Movie Industry

by Mike Masnick


Filed Under:
content, licensing, movies, streaming, value

Companies:
netflix



Will Hollywood Kill The Golden Goose By Squeezing Netflix Dry?

from the watch-those-numbers... dept

Back in December, we did a little back-of-the-envelope calculating to show how much more expensive it is for Netflix to license movies for streaming, as compared to just buying DVDs and shipping them out. The differences are staggering. And apparently it's only getting more expensive. The Hollywood Reporter has an in-depth article highlighting the love-hate affair that Hollywood has with Netflix, including details on the sorts of prices that the various players are demanding (and often getting) from Netflix. What's not surprising is that they keep asking for more and more (and some are still complaining that Netflix doesn't pay enough). But the numbers being thrown about are simply staggering. And at the rate they're going up, it will make it increasingly difficult for Netflix to actually afford all of those deals. Once again, it seems like a situation where the content providers are overvaluing their content, and undervaluing the services that make that content more valuable. That is, they look at how Netflix is succeeding (especially as they're failing to adapt themselves online), and they start to get jealous, and assume that Netflix really should be paying them more money. Basically, they don't think Netflix deserves to profit at all, since it's really all "their content." What they ignore, of course, is that (despite multiple weak attempts) they were the ones who failed to provide a compelling streaming service themselves. Either way, if Hollywood keeps pushing those numbers up, they may discover that they end up killing the golden goose.

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  1. identicon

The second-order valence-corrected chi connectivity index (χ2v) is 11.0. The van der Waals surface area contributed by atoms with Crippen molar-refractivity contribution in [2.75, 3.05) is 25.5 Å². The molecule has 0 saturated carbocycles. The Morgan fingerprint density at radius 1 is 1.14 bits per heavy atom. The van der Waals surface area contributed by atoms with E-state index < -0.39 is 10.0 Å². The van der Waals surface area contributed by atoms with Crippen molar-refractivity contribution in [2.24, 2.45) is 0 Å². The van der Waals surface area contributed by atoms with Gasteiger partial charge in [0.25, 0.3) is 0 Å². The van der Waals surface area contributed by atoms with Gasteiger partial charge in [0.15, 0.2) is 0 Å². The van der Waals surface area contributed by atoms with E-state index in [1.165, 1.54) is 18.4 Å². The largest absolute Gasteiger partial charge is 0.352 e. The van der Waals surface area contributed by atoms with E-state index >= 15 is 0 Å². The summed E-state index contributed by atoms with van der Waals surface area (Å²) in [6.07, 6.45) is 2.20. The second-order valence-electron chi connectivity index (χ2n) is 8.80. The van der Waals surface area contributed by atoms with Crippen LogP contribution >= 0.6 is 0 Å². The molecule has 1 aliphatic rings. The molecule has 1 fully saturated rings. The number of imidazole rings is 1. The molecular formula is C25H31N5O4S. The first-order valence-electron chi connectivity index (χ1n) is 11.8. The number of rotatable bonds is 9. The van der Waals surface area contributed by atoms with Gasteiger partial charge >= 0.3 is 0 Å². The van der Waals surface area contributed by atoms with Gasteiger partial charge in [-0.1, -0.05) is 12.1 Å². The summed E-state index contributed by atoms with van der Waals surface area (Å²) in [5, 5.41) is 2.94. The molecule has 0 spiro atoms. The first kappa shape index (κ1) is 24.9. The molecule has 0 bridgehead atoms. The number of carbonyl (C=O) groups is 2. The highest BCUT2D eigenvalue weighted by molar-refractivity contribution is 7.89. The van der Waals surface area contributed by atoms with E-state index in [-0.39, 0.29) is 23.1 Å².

Anonymous Coward, 20 Jan 2011 @ 10:21am

    Re: Re: I will mourn the loss of Netflix

    like it or not, you have to compete with free from now on.

    This phrasing has always bothered me, because downloading a movie isn't really free. At least not from an economic standpoint. You have to find the thing you are looking for (time). You have to be willing to download from that source (trust). You may or may not get a finished file that works correctly or has good quality (more time). And so on ...

    Other than that, I totally agree with you. What you are really competing with online isn't price, it is quality and convenience. I find Netflix much easier to use than downloading and the quality of the movies is often as high or higher than what I would download (not interested in 3 and 4 gig HD downloads, sorry don't have the patience). Also, on Netflix I can start streaming a movie, decide it is crap and stop; I don't have to spend an hour downloading the whole thing only to decide I don't want to watch it.

    People will pay for movies and they will pay for services that make accessing those movies easier, but why would anyone pay $20, instead of spending their time and effort, when they will get an obviously inferior experience (previews, unskippable menus, DRM problems, a fixed format that will go out of date, etc.)

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